September 23 - November 6
Jocelyn Hobbie's new lushly patterned, meticulously detailed paintings are looking glasses into the inner lives of her exclusively female subjects, depicting psychologically and sexually charged portraits of her imaginary cast of novelistic heroines. Hobbie's jewel-toned compositions solicit the viewer to gaze upon exquisitely considered--and again exquisitely rendered--details of feminine allure: the fashion, the accessories, the make-up, the jewelry, the fabrics, the textures, the contemporary tattoos and other artificial charms. But the female gaze is always turned away, distant in its own reverie. These unreturned glances deflecting ours to uncertain places, are pregnant with ambiguous ruminations, challenging the viewer to fill in these ellipses with his or her own narrative developments or explanations that are only suggested by Hobbie's open-ended clues.
Although Hobbie's compositions frequently conjure up generalized suggestions of an eclectic range of art historical inspirations--Balthus, Degas, Renoir, Hopper, Magritte, Otto Dix, and even Lucas Cranach come to mind--this uncanny feeling of dˇja vu is simultaneously destabilized by the artist's assiduous commitment to devising all of the mise-en-scene herself: all of her heroines' elaborate fashion details--including extremely stylish, idiosyncratically patterned outfits appointed with scarves, sashes, necklaces and other accessories--are all entirely of Hobbie's invention. Of particular distinction is the large, floral printed blouse trimmed with fur and lined with brass buttons in Acadia (2010). Similarly, the artist's Old Master-type paint handling of diaphanous fabrics bejeweled with sumptuous, luminous effects as in Pilgrim (2010) and H.C. WestermannÕs Girlfriend (2010) may conjure up the gauzy, luminous craft of Lucas Cranach, or a girl's rouged cheeks and day-dreaming, doughy visage in Adventurers (2010) and Daisy (2010) may evoke the viewer's general memory of Renoir's world. But consistent with her uncanny knack for rendering the familiar unfamiliar, none of Hobbie's compositions--and none of her elaborate artificial infrastructure--is specifically based on, or drawn from, particular antecedent images or photographs.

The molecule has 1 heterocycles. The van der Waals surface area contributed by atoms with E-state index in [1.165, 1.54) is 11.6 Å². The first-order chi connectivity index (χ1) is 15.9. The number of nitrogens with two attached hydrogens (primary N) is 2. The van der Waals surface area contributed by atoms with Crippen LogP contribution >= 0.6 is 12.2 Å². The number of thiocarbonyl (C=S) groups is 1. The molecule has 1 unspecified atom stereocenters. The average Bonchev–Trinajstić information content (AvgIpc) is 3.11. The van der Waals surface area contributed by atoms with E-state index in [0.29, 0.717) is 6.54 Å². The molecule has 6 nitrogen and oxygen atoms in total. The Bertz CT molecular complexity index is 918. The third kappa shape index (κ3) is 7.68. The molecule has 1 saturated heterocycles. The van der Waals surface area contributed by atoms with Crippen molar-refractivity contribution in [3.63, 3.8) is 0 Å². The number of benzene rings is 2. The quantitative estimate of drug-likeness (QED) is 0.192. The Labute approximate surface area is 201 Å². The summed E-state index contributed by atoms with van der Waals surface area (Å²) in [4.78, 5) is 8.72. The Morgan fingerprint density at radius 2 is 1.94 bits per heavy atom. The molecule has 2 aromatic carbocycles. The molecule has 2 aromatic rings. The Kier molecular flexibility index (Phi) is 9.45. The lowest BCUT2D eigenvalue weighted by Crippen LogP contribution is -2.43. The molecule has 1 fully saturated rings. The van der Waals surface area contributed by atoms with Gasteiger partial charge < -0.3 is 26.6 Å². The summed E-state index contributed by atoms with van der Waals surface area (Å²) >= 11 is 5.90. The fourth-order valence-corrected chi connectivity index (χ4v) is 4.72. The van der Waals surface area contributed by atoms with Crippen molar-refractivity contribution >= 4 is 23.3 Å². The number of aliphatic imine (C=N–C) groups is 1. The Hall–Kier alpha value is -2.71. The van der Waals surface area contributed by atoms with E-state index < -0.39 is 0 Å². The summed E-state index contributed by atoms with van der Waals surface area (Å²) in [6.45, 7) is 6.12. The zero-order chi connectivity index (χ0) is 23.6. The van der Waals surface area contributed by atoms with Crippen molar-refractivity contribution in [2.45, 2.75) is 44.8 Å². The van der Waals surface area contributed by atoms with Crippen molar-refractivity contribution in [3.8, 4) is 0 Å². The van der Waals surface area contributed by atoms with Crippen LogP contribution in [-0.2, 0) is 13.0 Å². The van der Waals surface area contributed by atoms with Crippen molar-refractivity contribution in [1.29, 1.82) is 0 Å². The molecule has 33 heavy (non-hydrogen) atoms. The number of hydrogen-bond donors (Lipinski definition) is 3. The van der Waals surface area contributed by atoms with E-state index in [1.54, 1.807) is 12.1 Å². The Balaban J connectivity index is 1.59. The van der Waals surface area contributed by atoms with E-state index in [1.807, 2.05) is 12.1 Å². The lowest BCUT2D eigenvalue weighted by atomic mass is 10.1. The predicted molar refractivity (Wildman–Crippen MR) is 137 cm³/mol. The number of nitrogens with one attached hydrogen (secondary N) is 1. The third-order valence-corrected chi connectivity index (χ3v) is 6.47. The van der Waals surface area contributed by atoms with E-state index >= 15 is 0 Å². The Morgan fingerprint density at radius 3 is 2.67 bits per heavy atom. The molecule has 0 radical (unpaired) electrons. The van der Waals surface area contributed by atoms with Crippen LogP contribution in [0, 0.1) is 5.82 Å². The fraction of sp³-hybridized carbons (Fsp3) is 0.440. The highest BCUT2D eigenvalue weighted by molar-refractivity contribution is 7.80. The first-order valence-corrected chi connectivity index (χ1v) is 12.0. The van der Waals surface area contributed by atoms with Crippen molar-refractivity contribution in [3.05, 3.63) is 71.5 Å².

Ultimately, Hobbie's finely tuned compositions, foreshortened spaces, and stylized backgrounds suggest the artifice of stage sets for a cast of dramatis personae. Looking glasses into the internal lives of fictional heroines in search of a drama or, perhaps, an ending, Hobbie's novelistic tableaux are also a hall of mirrors where fictions of the past elide with newly invented fictions.
ENTRE NOUS is Jocelyn HobbieÕs first solo exhibition in New York in four years and her first at KS Art, New York. Other solo exhibitions include: Turin, Italy -2008; Bellwether, New York -2006; Jack Tilton Gallery, New York -1997,1995. Hobbie lives and works in Brooklyn, NY.